At age 35, Phal Sok faced being deported to Cambodia, a country he had never set foot in. He was born in a refugee camp in Thailand to Cambodian parents before coming to the States as an infant.
Phal’s father and half-brother fled Cambodia in 1979 because they feared for their lives under the murderous Pol Pot regime. They journeyed into Thailand across a militarized border laden with land mines and made it into the refugee camp where Phal’s parents would meet. After two plus years in the Thai camps, they were brought to the United States as a refugee family. Phal was 61 days old.
But life only became more difficult for Phal. At age two, his parents divorced and his mother left, leaving Phal and his brother in their father’s care. They struggled to fit into American society. His father was already in his 50s and never learned English. His brother was already in his 20s and entered college but didn’t graduate. When Phal was 16, his father died of cancer.
“I was left to grieve alone,” recalls Phal. “At a time when I needed more support than ever, none was to be had. I wound up gravitating to my peers within the streets.”
At age 17, Phal was arrested, tried as an adult, and convicted of armed robbery. He was sentenced to prison for 23 years and eight months.
Inside, Phal met many immigrants and refugees with similar backgrounds. They had fled wars or poverty at young ages, only to arrive in the U.S. and find themselves caught in a school-to-prison pipeline that harms communities of color across the country.
In 2015, Phal was released early. A new law was passed by the California legislature in 2013. It allowed anyone tried as an adult to appear before the parole board, with consideration given to them as having been under 18 when they came into conflict with the law. This was an opportunity he did not expect and in 2015, the hearings finally began. He was one of the first to go. He was found suitable and scheduled for release within months.
But the fact that Phal was not born here placed him in a different situation. On the day of his release, the California Department of Corrections and Rehabilitation handed him over to immigration enforcement.
“For most, liberation brings freedom. For me, that was not the case,” says Phal. “I was ‘released’ into a cage inside a van, shackled and chained. I was hauled off to immigration detention.”
Phal spent eight months in for-profit private prisons throughout the west coast before being released. He was under an order of deportation and could be taken back in at any time.
“After 17 years of confinement,” says Phal, “I sat on a concrete wall on a sidewalk alone for the first time as an adult. I was on parole and under an order of deportation. I had to report to both the parole office and the ICE office.”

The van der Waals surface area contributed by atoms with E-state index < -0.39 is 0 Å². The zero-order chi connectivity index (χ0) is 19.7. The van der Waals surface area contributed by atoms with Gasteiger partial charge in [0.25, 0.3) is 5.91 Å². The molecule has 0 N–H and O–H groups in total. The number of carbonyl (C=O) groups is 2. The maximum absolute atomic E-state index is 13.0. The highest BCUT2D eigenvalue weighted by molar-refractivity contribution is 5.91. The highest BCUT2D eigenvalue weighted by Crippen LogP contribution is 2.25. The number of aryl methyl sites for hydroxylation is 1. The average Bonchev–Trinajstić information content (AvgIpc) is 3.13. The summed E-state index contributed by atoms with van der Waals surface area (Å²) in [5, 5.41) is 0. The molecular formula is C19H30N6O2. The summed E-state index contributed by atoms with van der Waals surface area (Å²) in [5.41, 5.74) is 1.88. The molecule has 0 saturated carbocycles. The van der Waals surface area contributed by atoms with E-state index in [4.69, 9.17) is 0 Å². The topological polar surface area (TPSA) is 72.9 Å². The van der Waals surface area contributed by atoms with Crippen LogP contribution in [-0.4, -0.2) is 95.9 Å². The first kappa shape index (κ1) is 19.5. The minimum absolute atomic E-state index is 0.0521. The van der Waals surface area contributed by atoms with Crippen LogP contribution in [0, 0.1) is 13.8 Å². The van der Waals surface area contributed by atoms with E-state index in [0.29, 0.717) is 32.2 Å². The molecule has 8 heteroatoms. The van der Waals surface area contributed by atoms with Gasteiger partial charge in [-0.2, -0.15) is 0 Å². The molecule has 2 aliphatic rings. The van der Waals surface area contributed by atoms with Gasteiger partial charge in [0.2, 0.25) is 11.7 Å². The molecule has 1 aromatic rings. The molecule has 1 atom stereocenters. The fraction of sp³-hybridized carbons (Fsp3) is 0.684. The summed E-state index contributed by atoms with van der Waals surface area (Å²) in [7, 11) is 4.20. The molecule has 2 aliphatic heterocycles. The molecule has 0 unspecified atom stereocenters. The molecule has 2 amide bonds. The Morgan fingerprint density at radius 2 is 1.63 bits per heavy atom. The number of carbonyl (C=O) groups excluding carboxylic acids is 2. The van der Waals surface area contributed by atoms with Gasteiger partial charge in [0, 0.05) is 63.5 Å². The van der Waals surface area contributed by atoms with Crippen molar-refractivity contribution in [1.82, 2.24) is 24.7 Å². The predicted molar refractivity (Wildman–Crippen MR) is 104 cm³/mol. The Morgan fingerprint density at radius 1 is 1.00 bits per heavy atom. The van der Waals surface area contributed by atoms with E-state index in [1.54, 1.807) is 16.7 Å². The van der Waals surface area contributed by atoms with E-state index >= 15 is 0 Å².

Four months later, Phal was detained again, with immigration enforcement preparing to send him to Cambodia, a country he’d never been in. Community members came to visit him and wanted him to stay here with them. Phal used the law he taught himself in prison to fight for his freedom. He was educated about the double inequity of the criminal justice and immigration enforcement systems.
“I continued my fight and my deportation case was eventually reopened,” says Phal. “I was brought back to California from immigrant prison in Louisiana and I was able to request a bond hearing. The community came together to support me and paid the bond I was given.”
Seeing Phal’s passion for the community, an immigrant rights organizer asked him to join the ICE Out of LA Coalition, using what he’d learned from his own experience, to fight for other immigrants and their families.
“I saw fear in the community, especially after Trump’s election,” remembers Phal, “so I jumped into the deep end and started organizing.”
Phal became a public figure in a campaign to have the newly established L.A. Justice Fund, a multimillion-dollar immigrant legal defense fund, represent all immigrants, regardless of their arrest or conviction record. But county supervisors voted to exclude immigrants with certain convictions, even after Phal testified that this exclusion meant he would not be able to access the Fund’s resources.
Undeterred, Phal became an organizer with the Youth Justice Coalition. He continued organizing youth and community leaders to demand better state and local laws that push the criminal justice and immigration enforcement systems to treat people fairly and with dignity.
In August 2018, Governor Jerry Brown pardoned Phal along with two other Cambodian refugees, making his future more possible. In November 2018, his deportation case was closed and he was given his residency status back.
Recently, he helped organize young people in a successful campaign urging the Los Angeles County Board of Supervisors to establish a strong oversight commission that will hold the probation department accountable to both youth and adults.
Phal remains dedicated to transforming the systems that restricted his freedom for most of his adult life. He sees the intersections between his experiences as a Cambodian refugee pushed into the school-to-prison pipeline and all the other communities of color facing both criminalization and deportation.
“I am thankful for the strength and ability to do this work,” says Phal. “I am interested in helping create a system that will give all of us a real chance at healing, so young people can have a real future.”
Phal Sok is an organizer with the Youth Justice Coalition in Los Angeles, CA. The child of Cambodian refugees, Phal was incarcerated for 17 years, only to find himself ensnared in the immigration enforcement system upon his early release. In 2018, California Governor Jerry Brown acknowledged all of his civic engagement efforts, pardoning him and allowing him to remain in his community and help others.